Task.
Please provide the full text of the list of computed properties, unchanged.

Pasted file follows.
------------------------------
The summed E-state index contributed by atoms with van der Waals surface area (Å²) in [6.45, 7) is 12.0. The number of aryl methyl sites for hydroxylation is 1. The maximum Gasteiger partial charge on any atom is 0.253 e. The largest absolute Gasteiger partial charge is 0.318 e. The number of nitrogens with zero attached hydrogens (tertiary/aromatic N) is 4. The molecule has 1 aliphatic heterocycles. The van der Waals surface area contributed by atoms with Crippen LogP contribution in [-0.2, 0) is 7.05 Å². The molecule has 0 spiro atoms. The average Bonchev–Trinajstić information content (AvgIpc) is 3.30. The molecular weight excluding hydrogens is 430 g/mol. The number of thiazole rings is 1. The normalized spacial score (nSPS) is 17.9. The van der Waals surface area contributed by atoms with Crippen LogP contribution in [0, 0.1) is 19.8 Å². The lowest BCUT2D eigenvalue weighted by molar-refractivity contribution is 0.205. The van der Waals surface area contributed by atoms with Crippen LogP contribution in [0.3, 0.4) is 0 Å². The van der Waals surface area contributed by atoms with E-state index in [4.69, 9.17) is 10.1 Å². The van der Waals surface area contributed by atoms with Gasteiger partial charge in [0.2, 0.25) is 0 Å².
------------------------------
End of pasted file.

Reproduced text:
The summed E-state index contributed by atoms with van der Waals surface area (Å²) in [6.45, 7) is 12.0. The number of aryl methyl sites for hydroxylation is 1. The maximum Gasteiger partial charge on any atom is 0.253 e. The largest absolute Gasteiger partial charge is 0.318 e. The number of nitrogens with zero attached hydrogens (tertiary/aromatic N) is 4. The molecule has 1 aliphatic heterocycles. The van der Waals surface area contributed by atoms with Crippen LogP contribution in [-0.2, 0) is 7.05 Å². The molecule has 0 spiro atoms. The average Bonchev–Trinajstić information content (AvgIpc) is 3.30. The molecular weight excluding hydrogens is 430 g/mol. The number of thiazole rings is 1. The normalized spacial score (nSPS) is 17.9. The van der Waals surface area contributed by atoms with Crippen LogP contribution in [0, 0.1) is 19.8 Å². The lowest BCUT2D eigenvalue weighted by molar-refractivity contribution is 0.205. The van der Waals surface area contributed by atoms with Crippen LogP contribution in [0.3, 0.4) is 0 Å². The van der Waals surface area contributed by atoms with E-state index in [4.69, 9.17) is 10.1 Å². The van der Waals surface area contributed by atoms with Gasteiger partial charge in [0.2, 0.25) is 0 Å².